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Death toll from Hanna mounts in Haiti

Latest update : 2008-09-06

The death toll from Tropical Storm Hanna rose to 136 in Haiti amid fears that Hanna could gain hurricane status as it closes in on the US Atlantic coast. Meanwhile, Hurricane Ike has turned into an "extremely dangerous" Category Four storm.

A powerful hurricane and two tropical storms threatened Thursday to wreak more destruction in the northeastern Caribbean and the United States as the death toll in Haiti from Tropical Storm Hanna rose to 136.
   
Hanna pushed through the Bahamas and closed in on the US Atlantic coast after plowing through Haiti, where it triggered floods and landslides that left thousands homeless, local authorities said.
   
Hanna could strengthen and gain hurricane status on Friday before reaching the US near North or South Carolina, the Miami-based National Hurricane Center (NHC) said.
   
Hanna "has been an erratic storm. It's already done a lot of flooding (and) we are expecting it to strengthen slightly" before Friday, NHC forecaster John Cangialosi told AFP.
   
At 0000 GMT Friday, the center of Hanna was about 940 kilometers (580 miles) south-southeast of Wilmington, North Carolina, and about 125 kilometers (75 miles) east of Marsh Harbor, in the Bahamas.
   
Hanna was moving toward the northwest at about 22 kilometers (14 miles) per hour.
   
Forecasters expect Hanna to reach the US coastline by late Friday.
   
The system packed sustained winds of near 100 kilometers (65 miles) per hour, with higher gusts.
   
Meanwhile monster Hurricane Ike turned into an "extremely dangerous" Category Four storm on the five-level Saffir-Simpson scale as it moved over the western Atlantic, packing maximum sustained winds of near 215 kilometers (135 miles) an hour.
   
At 2100 GMT Thursday the center of Ike was located north-northeast of the Leeward islands, moving in a west-northwesterly direction at around 22 kilometers (14 miles) an hour, the National Hurricane Center said.
   
Cangialosi described it as "absolutely a powerful hurricane," adding that "there is no immediate threat" to land. He said it was too soon to tell if it would track toward the US eastern coastline, or westward toward the Gulf of Mexico.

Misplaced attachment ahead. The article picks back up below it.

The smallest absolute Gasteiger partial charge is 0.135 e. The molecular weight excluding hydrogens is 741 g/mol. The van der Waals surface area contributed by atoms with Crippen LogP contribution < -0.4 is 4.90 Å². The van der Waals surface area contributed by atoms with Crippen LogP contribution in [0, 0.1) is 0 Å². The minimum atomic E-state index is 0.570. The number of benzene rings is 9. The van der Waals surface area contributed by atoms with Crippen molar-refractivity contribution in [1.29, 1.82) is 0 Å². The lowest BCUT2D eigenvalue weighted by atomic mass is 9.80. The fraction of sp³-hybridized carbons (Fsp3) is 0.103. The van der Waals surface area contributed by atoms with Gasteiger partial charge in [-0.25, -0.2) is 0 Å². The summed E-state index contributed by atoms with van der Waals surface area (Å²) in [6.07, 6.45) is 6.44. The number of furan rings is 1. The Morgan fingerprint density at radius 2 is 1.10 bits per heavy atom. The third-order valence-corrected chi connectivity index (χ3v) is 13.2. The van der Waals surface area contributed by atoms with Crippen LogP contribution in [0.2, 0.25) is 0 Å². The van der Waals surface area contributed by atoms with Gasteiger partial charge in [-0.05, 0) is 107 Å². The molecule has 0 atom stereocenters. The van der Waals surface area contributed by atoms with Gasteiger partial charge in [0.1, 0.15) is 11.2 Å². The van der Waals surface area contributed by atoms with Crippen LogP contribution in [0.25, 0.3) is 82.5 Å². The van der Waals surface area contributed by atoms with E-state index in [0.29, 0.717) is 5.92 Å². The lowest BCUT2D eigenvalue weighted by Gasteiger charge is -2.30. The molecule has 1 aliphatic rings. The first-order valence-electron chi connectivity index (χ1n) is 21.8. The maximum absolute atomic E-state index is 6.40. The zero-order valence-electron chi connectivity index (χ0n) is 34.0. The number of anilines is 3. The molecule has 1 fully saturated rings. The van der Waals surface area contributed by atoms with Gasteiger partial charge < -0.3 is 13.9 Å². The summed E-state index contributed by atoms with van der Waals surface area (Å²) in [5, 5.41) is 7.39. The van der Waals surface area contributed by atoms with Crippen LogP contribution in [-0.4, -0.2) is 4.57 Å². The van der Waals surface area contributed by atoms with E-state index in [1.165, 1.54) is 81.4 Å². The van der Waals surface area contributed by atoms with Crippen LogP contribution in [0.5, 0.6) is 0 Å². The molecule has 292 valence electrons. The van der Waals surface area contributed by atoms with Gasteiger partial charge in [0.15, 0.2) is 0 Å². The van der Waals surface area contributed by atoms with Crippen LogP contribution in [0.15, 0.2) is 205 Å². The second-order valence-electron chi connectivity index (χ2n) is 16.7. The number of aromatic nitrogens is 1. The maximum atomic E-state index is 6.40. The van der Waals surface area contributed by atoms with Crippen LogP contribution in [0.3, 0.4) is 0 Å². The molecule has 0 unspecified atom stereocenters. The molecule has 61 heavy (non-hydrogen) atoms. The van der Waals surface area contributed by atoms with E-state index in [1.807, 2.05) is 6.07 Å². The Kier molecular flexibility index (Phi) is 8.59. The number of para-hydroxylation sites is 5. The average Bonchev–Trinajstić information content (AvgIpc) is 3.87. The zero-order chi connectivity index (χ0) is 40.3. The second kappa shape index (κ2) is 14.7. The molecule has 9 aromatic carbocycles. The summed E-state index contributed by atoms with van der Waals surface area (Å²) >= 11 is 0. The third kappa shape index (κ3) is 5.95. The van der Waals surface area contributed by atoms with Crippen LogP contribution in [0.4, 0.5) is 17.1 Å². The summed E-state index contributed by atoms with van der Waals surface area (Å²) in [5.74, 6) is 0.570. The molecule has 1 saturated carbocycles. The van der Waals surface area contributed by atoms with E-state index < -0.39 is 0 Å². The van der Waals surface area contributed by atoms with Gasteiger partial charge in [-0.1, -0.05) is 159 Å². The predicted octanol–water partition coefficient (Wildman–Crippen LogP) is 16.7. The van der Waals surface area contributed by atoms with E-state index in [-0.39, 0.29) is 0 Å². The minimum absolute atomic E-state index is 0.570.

But forecasters expect it to remain a major hurricane and affect the Bahamas.
   
On its current forecast path the outer bands of Ike would also graze the northern portion of the island of Hispaniola -- the Caribbean island shared by Haiti and the Dominican Republic -- on Saturday.
   
A third system, Tropical Storm Josephine, was reported in the eastern Atlantic some 945 kilometers (590 miles) west of the southernmost islands of Cape Verde, moving in a west-northwest direction at around 17 kilometers (10 miles) an hour.
   
The storm, which disrupted shipping in the area but was not close to land, had maximum sustained winds of 75 kilometers (45 miles) per hour, with higher gusts.
   
"Little change in strength is forecast during the next couple of days," the Hurricane Center said.
   
The storms follow Hurricane Gustav, which ripped through the Caribbean then slammed the US Gulf Coast, and Tropical Storm Fay, which also pounded several Caribbean islands and made landfall in Florida four times, dumping record amounts of rain.
   
On Thursday Haiti's third largest city Gonaives remained under water in the wake of Hanna as Alta Jean-Baptiste, head of Haiti's civil protection office, said the toll had risen to 136, mostly in the Gonaives area.
   
She also said that flooding and landslides triggered by the heavy rain forced nearly 10,000 people into shelters -- not including thousands more who have evacuated Gonaives, a city of 300,000.
   
Senator Yuri Latortue, who represents the city, called the situation "catastrophic," saying some 200,000 people there had not eater for three days.
   
Hanna struck Haiti one week after it was hit by Hurricane Gustav, which killed 77 people. Two weeks ago, Tropical Storm Fay sparked flooding in the country that left about 40 people dead.
   
Impoverished Haiti is especially prone to flooding and landslides due to its mountainous terrain and acute deforestation.

Date created : 2008-09-05

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